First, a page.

Did you know you’re more successful than you let on?
Yes, you! If you are like me, annual reviews in your business life, whether giving or receiving, were painful. Now there is a better way! Enter the book The Gap and the Gain by Dan Sullivan and Dr. Benjamin Hardy. This is a book that sets about using the GAIN method to help people optimize their mindset in order to achieve their goals.
The core idea of the book is that progress is measurable only backwards from your current position, rather than forwards. When you measure backward, you look at the GAIN: what you have learned and how far you have come towards your goal.
If you measure forward into the future toward an ideal, you look at the GAP which is how far you are away from your ideal. Unfortunately, most business reviews are based on measuring the GAP. The result is often that we fail to recognize our progress.
Wants Versus Needs
The book starts by laying out the concept that we should be looking at our goals as WANTS versus NEEDS. By doing this we are motivated but not driven to the point of feeling a desperation to get to a goal. They use several good examples to illustrate this concept.
- A need creates an unhealthy attachment to the outcome which is seen as more driven by outside circumstances making them much harder for the individual to control.
- A want is something that we aspire to and places the individual more in harmony with the goal and inspired by it. By their very nature, wants are more intrinsically motivating.
The GAP and GAIN
In both cases of GAP and GAIN, we aspire to meet a goal whether it be a business or personal goal.
When we measure through the GAP, we look forward to this goal and see how far we still have to go to meet this goal. GAP measurement supports the need state. We set an ideal and we do not look at how far we have come towards that ideal – we only measure how far we are away from this ideal.
With GAIN thinking while we still have an ideal or goal, we measure our progress backward to see how far we have come in our progress towards the goal. GAIN measure supports a wanted state. We still know that we have not reached our ideal, but we can celebrate our growth towards the goal.
We do not need to be validated from the outside because we give ourselves the internal motivation which is so powerful.
Losing Team to Winning Team
The book covers much about how to go about being in the GAIN and how quickly we can fall back into GAP thinking when things do not go well. There are many examples throughout the book. One I wanted to share with you, is about a university soccer coach who had a team of novice women players.
In the start of the season, they lost their games…badly. Needless to say, the team was very depressed by this. To counteract this, the coach instituted a GAIN approach. After each lost game, the coach would set the timer for 5 minutes and allow the team to sulk and feel bad – in other words be in the GAP. Then the team took 10 minutes to talk about what happened that was good – be in the GAIN. Then, the team would take 20 minutes to talk about specific good things that another team member did. After that, the team would let the loss go.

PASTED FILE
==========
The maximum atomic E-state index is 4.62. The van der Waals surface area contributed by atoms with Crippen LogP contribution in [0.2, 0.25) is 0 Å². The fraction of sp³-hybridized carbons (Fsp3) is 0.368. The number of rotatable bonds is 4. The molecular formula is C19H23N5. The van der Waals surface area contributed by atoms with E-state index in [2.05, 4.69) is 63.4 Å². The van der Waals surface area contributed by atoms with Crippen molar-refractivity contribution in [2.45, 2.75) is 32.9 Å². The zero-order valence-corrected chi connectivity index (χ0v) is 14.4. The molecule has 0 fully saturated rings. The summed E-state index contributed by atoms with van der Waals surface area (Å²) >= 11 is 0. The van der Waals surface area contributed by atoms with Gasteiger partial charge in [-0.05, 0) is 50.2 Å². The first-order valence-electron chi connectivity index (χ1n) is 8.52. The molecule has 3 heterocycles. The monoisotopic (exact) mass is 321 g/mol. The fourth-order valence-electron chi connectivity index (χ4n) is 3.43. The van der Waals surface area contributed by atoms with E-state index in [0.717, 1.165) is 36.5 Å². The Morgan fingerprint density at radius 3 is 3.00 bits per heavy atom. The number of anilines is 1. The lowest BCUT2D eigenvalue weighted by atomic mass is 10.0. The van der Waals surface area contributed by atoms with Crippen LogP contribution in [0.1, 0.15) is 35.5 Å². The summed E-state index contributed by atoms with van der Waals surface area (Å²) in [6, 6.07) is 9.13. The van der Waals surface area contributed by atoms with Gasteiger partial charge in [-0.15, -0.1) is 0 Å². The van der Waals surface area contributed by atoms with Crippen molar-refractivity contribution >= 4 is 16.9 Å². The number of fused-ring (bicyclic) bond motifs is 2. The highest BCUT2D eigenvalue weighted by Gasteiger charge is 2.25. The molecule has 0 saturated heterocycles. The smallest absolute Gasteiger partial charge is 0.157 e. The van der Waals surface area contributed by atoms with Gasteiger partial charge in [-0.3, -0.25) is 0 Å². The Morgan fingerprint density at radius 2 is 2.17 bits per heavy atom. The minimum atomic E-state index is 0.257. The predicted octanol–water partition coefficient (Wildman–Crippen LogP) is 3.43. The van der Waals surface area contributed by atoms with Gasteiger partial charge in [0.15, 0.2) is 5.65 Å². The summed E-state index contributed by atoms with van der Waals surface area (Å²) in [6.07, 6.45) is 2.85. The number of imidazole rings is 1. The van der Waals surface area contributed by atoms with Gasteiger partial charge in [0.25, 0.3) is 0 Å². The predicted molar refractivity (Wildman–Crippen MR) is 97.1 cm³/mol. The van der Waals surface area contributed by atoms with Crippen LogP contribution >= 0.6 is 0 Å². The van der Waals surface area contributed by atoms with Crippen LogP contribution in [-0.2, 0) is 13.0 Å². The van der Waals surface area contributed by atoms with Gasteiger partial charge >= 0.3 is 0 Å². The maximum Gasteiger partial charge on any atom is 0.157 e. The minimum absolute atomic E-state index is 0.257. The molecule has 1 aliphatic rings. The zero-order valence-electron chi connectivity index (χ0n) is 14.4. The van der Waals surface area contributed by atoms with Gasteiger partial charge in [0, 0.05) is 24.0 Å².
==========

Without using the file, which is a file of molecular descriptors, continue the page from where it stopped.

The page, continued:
While the team lost most of their games in the first half of their season, they started to win in the second half. By the end of the season, they were top in their league. A great example of how being in the GAIN helped to change the attitudes of players to focus on what was good, reinforcing the wins.
The book offers some basic starting points about measuring GAIN versus Gap:
- Your ideal should be inspiring and measurable – this is similar regardless of whether you are measuring forward or backward.
- Start by measuring how far you have already come – where you were 10, 5, 3 years ago even if it is just in general terms. This can be personal like knowledge base, financial, family relationships or it can be business such as learning, span of responsibility etc.
- Commit to a GAIN attitude towards measuring on a regular basis – start with monthly, then weekly and then daily. By measuring regularly and reviewing your progress you will see what you have learned even when you fail at something. This helps you make course corrections.
- Look at what you can GAIN from the experience even when something goes wrong.
- A great quote from the book is “move toward everything that is growing”
While this is technically a business book, there is much to learn about life from it. As we age, if all we see is that GAP between what we think of as an ideal rather than seeing how much we have gained, we will not have the happiness we deserve.
So many people see only losses as they get older, they do not measure their growth in areas like wisdom and love. By focusing on what we don’t have, we miss out on savouring all that we have. How can you practice being in the GAIN today?